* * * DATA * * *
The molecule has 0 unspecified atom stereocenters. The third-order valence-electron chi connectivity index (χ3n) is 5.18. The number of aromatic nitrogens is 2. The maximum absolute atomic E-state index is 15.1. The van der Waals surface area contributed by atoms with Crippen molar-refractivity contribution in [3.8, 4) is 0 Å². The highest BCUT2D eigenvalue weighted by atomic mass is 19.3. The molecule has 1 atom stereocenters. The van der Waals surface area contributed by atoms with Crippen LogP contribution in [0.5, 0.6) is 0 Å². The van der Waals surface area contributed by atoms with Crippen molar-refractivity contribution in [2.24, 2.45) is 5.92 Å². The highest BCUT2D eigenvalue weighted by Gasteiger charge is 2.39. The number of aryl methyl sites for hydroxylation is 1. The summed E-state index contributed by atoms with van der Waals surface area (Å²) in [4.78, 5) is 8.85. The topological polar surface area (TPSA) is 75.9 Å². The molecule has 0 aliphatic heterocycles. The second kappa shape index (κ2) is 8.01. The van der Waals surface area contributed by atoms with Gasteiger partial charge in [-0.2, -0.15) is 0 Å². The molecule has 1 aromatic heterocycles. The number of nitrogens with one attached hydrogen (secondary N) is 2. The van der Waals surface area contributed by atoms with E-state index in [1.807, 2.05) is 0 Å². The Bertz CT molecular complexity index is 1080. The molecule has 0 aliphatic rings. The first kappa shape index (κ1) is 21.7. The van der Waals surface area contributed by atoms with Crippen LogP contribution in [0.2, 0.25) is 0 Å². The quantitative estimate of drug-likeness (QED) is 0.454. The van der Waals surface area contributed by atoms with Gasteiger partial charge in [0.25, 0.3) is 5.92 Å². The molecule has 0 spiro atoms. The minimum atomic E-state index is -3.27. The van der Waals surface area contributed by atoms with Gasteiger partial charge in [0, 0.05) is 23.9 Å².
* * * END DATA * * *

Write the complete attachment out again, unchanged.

The molecule has 0 unspecified atom stereocenters. The third-order valence-electron chi connectivity index (χ3n) is 5.18. The number of aromatic nitrogens is 2. The maximum absolute atomic E-state index is 15.1. The van der Waals surface area contributed by atoms with Crippen molar-refractivity contribution in [3.8, 4) is 0 Å². The highest BCUT2D eigenvalue weighted by atomic mass is 19.3. The molecule has 1 atom stereocenters. The van der Waals surface area contributed by atoms with Crippen LogP contribution in [0.5, 0.6) is 0 Å². The van der Waals surface area contributed by atoms with Crippen molar-refractivity contribution in [2.24, 2.45) is 5.92 Å². The highest BCUT2D eigenvalue weighted by Gasteiger charge is 2.39. The number of aryl methyl sites for hydroxylation is 1. The summed E-state index contributed by atoms with van der Waals surface area (Å²) in [4.78, 5) is 8.85. The topological polar surface area (TPSA) is 75.9 Å². The molecule has 0 aliphatic heterocycles. The second kappa shape index (κ2) is 8.01. The van der Waals surface area contributed by atoms with Gasteiger partial charge in [-0.2, -0.15) is 0 Å². The molecule has 1 aromatic heterocycles. The number of nitrogens with one attached hydrogen (secondary N) is 2. The van der Waals surface area contributed by atoms with E-state index in [1.807, 2.05) is 0 Å². The Bertz CT molecular complexity index is 1080. The molecule has 0 aliphatic rings. The first kappa shape index (κ1) is 21.7. The van der Waals surface area contributed by atoms with Crippen LogP contribution in [0.2, 0.25) is 0 Å². The quantitative estimate of drug-likeness (QED) is 0.454. The van der Waals surface area contributed by atoms with Gasteiger partial charge in [0.25, 0.3) is 5.92 Å². The molecule has 0 spiro atoms. The minimum atomic E-state index is -3.27. The van der Waals surface area contributed by atoms with Gasteiger partial charge in [0, 0.05) is 23.9 Å².